"By virtue of just using federal dollars to fund Medicaid, we basically give up local control, and that's always part of the problem we have is when we rely on federal dollars to fund our programs, so much of it is contingent upon federal directives that stifle local control," he said.

McDaniel said the fact that the Planned Parenthood clinic in Mississippi doesn't offer abortion doesn't change his view because all money flowing to these organizations is fungible. So while federal funding might not directly fund abortions, that money offsets the private money, which can go toward abortion.

Sen. Joey Fillingane, R-Sumrall, authored the bill and said he disagrees with the ruling and hopes that the state appeals.

Access and Possible Appeals

Women accessing reproductive-health services at the Hattiesburg Planned Parenthood clinic did not see a lapse in services, Brown-Williams said, mainly because the clinic operates under a grant that allows it to offer some services at low or no cost. The clinic also has a year where it is able to wait to report reimbursements, so in short—the brief stint that Senate Bill 2238 had in active law didn't affect many, if any, women.

The law's brief existence did cost taxpayers money, however. The attorney general's office did not have a specific cost estimate by press time, but their civil litigation division spent around 38 hours litigating the case.

The state will also have to pay the Planned Parenthood attorneys' fees. In a statement the attorney general's office said:

"Prior to the Legislature's enactment of this law during the 2016 session, several federal courts had already declared that state statutes prohibiting Planned Parenthood from receiving Medicaid reimbursement for non-abortion related health care to violate federal Medicaid law. In September 2016, the United States Court of Appeals for the Fifth Circuit reached the same conclusion when it struck down Louisiana's similar attempt to prohibit Planned Parenthood from receiving any Medicaid reimbursements for healthcare. The federal district court in Mississippi was required to follow the Fifth Circuit's decision regarding Louisiana and found Mississippi's statute to violate federal Medicaid law."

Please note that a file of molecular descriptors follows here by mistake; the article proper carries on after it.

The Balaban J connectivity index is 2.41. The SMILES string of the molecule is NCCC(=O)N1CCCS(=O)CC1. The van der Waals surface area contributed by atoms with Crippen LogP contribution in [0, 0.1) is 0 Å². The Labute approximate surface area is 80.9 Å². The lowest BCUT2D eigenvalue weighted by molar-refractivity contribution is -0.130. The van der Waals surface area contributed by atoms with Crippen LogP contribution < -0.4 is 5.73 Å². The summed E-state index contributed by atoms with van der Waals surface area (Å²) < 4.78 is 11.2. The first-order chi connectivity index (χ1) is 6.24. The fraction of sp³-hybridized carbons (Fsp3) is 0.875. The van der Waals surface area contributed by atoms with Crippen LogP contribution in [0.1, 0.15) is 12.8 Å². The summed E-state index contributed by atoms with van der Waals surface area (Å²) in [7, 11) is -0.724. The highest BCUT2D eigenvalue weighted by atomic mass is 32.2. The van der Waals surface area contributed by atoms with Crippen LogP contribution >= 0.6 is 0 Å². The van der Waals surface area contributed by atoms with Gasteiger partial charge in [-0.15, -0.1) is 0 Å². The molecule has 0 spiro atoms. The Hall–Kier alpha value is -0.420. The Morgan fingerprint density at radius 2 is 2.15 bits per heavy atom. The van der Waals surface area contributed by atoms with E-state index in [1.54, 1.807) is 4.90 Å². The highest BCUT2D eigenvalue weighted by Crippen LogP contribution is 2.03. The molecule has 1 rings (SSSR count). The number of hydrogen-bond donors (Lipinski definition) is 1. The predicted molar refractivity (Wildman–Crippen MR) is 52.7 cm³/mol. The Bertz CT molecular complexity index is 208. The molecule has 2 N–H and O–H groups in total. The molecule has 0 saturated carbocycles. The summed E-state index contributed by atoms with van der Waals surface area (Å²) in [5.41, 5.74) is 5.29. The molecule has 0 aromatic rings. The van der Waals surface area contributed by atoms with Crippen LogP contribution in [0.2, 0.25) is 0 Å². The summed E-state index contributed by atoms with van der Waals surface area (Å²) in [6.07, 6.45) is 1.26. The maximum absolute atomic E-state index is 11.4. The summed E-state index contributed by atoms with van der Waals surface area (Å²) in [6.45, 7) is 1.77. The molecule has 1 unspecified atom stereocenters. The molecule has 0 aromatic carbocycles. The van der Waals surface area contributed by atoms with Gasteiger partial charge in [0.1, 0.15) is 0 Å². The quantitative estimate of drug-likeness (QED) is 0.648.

The statement from the attorney general's office indicates that decisions about appeals have yet to be made, "The State is considering its options and has not yet decided whether to appeal the decision," the emailed statement says.

In a brief last Wednesday, the attorney general's office wrote on behalf of the State that it disagreed with the 5th Circuit's decision. "The division of Medicaid respectfully disagrees with the panel decision in Gee and expressly reserves the right to ask that it be overruled by the Fifth Circuit en banc or the U.S. Supreme Court," the Oct. 19 response says.

Brown-Williams said it would be irresponsible for the State to appeal the law, wasting taxpayer dollars.

"There is literally no question that the law is not in their favor, and it would be a clear and irresponsible use of taxpayer funds for the state to appeal this, given that the law is so clear," she said.

Prevention, Brown-Williams said, is both better fiscally and better for women and their families.

The U.S. Department of Health and Human Services could change its Title X rule in coming months, signaling a potential end to bills and laws like Senate Bill 2238. The new rule seeks to "maintain uniformity in administration, ensure consistency of subrecipient participation across grant awards, improve the provision of services to populations in appropriate geographic areas, and guarantee Title X resources are allocated on the basis of fulfilling Title X family planning goals."

Title X funds cannot legally be used to pay for abortions.

The public comment period on the proposed rule change received almost 50,000 comments by Oct. 7. It was public for a month.

Email reporter Arielle Dreher at [email protected]. Read more about Mississippi abortion rights at jfp.ms/abortion.